For the sake of simplicity, a nuon may be thought of as the word or token which labels a mental model. More accurately, it should be thought of as a token standing in place of an idea expressed as a mental model. Mental models can be of static objects and properties or dynamic properties. A nuon which models a static thing, an object, is tokenised by a noun. A nuon which models a dynamic thing, an act, action, event or process is tokenised by a verb.
The Composition Of Nuons
A nuon is a mental model: an abstraction of the common properties of all members of a class of some 'thing', modelled in some way as richly interconnected neurons. A nuon is not a simple 'visual' abstraction. A nuon is an encoded abstraction of links to many sensory modalities, emotions and memories. The abstraction, or model, is labelled with a token. The token has a direct correspondence with whatever the word or words are in the relevant language which activate the relevant nuon and thus cause an experience of sensation. That point needs to be emphasised. In quistic grammar, the 'meaning' conveyed to a human by any informational word is sufficiently defined as: the experience of feelings and memories activated by the nuon associated with the word.
The picture below shows a very rough overview of the nuon-to-speech semantic process. Nuons in a speaker's brain are coded as words, recoded using error-handling and compression codes and finally spoken. The speech is then parsed by the hearer, and the hearer's relevant mental models are activated.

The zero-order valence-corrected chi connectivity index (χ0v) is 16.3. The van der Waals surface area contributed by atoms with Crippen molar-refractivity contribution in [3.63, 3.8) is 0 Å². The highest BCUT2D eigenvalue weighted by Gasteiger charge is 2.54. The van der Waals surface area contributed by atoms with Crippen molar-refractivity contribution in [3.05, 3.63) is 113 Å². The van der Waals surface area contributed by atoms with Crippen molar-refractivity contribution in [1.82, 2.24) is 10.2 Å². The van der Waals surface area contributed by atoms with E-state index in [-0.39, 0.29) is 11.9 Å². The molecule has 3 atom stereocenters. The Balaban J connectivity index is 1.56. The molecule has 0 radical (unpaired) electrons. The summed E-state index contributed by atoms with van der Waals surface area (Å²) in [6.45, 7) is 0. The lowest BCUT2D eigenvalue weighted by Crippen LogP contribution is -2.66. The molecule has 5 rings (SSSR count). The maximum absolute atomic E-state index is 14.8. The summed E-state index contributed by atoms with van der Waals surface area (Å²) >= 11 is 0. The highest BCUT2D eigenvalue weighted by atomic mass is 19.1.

To reiterate: nuons are neural structures which encode aspects, attributes and associations of things. Interconnections between nuons can inhibit or excite specific parts of nuons. For example, if a thing is invisible, then its nuon will inhibit any association with the experience of vision in connection with that thing. Any average person, on being asked "Can you see air?" will intuitively answer "No." Intuitively because there is no need for the brain to search a list of 'things people can see'.
Nuons comprise, for any 'thing', all modes of perception, all memories, all 'facts', all emotions, everything the brain knows or feels about the thing coded by the nuon. The token which labels the nuon may be thought of as a pointer to the generic, root or core form of a word. For bilinguals, I suggest, the token is a pointer to alternative word roots.
A bilingual or multilingual person will have relatively few nuons exclusive to one or another language. For the most part, a single nuon with alternative words associated to its token will suffice. In so many languages, a rose, rosa, роза, roze smells just as sweet.
The nuons activated to form a complex idea dictate the semantic components of a spoken message. In speech, quons are intermixed and interspersed with the nuons, and in some cases substitute for nuons by way of compression. Quons will be the subject of part 7 of this series on quistic grammar.
This has been part 6 of A Science Of Human Language , a continuing series in my blog, The Chatter Box.
A Science Of Human Language - Part #6 : Quistic Grammar
By Patrick Lockerby | June 25th 2009 02:17 PM | Print | E-mail